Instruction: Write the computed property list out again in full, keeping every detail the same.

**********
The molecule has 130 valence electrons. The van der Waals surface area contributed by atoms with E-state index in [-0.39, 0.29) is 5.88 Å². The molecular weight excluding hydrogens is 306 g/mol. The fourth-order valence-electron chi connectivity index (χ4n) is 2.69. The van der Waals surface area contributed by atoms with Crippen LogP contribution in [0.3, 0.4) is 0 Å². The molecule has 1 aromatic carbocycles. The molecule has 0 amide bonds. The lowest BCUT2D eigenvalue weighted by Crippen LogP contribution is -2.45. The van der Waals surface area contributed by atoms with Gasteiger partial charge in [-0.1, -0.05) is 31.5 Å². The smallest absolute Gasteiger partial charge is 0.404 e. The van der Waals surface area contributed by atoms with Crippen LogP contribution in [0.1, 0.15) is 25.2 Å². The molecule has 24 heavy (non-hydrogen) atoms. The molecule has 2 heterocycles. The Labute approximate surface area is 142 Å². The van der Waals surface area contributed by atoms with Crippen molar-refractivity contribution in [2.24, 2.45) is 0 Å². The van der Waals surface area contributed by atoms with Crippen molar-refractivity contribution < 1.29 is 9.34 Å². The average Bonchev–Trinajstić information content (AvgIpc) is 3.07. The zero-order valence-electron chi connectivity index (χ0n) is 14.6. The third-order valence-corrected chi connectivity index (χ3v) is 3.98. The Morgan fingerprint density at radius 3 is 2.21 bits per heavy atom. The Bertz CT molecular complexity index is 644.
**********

The molecule has 130 valence electrons. The van der Waals surface area contributed by atoms with E-state index in [-0.39, 0.29) is 5.88 Å². The molecular weight excluding hydrogens is 306 g/mol. The fourth-order valence-electron chi connectivity index (χ4n) is 2.69. The van der Waals surface area contributed by atoms with Crippen LogP contribution in [0.3, 0.4) is 0 Å². The molecule has 1 aromatic carbocycles. The molecule has 0 amide bonds. The lowest BCUT2D eigenvalue weighted by Crippen LogP contribution is -2.45. The van der Waals surface area contributed by atoms with Gasteiger partial charge in [-0.1, -0.05) is 31.5 Å². The smallest absolute Gasteiger partial charge is 0.404 e. The van der Waals surface area contributed by atoms with Crippen LogP contribution in [0.1, 0.15) is 25.2 Å². The molecule has 24 heavy (non-hydrogen) atoms. The molecule has 2 heterocycles. The Labute approximate surface area is 142 Å². The van der Waals surface area contributed by atoms with Crippen molar-refractivity contribution in [2.24, 2.45) is 0 Å². The van der Waals surface area contributed by atoms with Crippen molar-refractivity contribution < 1.29 is 9.34 Å². The average Bonchev–Trinajstić information content (AvgIpc) is 3.07. The zero-order valence-electron chi connectivity index (χ0n) is 14.6. The third-order valence-corrected chi connectivity index (χ3v) is 3.98. The Morgan fingerprint density at radius 3 is 2.21 bits per heavy atom. The Bertz CT molecular complexity index is 644.